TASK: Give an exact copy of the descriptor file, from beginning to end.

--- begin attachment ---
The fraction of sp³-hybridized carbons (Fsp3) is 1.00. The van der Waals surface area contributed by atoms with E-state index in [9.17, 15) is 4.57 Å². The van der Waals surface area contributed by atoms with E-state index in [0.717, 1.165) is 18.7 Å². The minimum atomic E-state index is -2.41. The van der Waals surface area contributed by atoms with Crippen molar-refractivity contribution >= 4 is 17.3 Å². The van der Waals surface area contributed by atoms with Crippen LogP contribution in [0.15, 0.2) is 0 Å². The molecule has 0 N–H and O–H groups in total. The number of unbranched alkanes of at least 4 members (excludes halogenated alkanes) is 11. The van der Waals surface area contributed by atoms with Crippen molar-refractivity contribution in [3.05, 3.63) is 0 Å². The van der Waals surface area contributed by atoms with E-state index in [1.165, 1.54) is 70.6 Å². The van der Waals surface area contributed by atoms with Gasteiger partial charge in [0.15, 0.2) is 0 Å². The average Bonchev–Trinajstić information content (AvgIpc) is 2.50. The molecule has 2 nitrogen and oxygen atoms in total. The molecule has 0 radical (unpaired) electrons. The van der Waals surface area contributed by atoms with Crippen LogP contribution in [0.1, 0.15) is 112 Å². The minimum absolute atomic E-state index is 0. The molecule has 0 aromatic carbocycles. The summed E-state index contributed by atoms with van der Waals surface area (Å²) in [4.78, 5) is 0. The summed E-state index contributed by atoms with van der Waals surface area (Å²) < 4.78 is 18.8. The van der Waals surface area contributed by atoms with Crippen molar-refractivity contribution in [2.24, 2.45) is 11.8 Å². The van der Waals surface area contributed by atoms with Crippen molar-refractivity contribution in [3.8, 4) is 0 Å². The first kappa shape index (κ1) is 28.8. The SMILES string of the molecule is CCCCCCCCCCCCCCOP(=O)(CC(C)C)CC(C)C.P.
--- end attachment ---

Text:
The fraction of sp³-hybridized carbons (Fsp3) is 1.00. The van der Waals surface area contributed by atoms with E-state index in [9.17, 15) is 4.57 Å². The van der Waals surface area contributed by atoms with E-state index in [0.717, 1.165) is 18.7 Å². The minimum atomic E-state index is -2.41. The van der Waals surface area contributed by atoms with Crippen molar-refractivity contribution >= 4 is 17.3 Å². The van der Waals surface area contributed by atoms with Crippen LogP contribution in [0.15, 0.2) is 0 Å². The molecule has 0 N–H and O–H groups in total. The number of unbranched alkanes of at least 4 members (excludes halogenated alkanes) is 11. The van der Waals surface area contributed by atoms with Crippen molar-refractivity contribution in [3.05, 3.63) is 0 Å². The van der Waals surface area contributed by atoms with E-state index in [1.165, 1.54) is 70.6 Å². The van der Waals surface area contributed by atoms with Gasteiger partial charge in [0.15, 0.2) is 0 Å². The average Bonchev–Trinajstić information content (AvgIpc) is 2.50. The molecule has 2 nitrogen and oxygen atoms in total. The molecule has 0 radical (unpaired) electrons. The van der Waals surface area contributed by atoms with Crippen LogP contribution in [0.1, 0.15) is 112 Å². The minimum absolute atomic E-state index is 0. The molecule has 0 aromatic carbocycles. The summed E-state index contributed by atoms with van der Waals surface area (Å²) in [4.78, 5) is 0. The summed E-state index contributed by atoms with van der Waals surface area (Å²) < 4.78 is 18.8. The van der Waals surface area contributed by atoms with Crippen molar-refractivity contribution in [2.24, 2.45) is 11.8 Å². The van der Waals surface area contributed by atoms with Crippen molar-refractivity contribution in [3.8, 4) is 0 Å². The first kappa shape index (κ1) is 28.8. The SMILES string of the molecule is CCCCCCCCCCCCCCOP(=O)(CC(C)C)CC(C)C.P.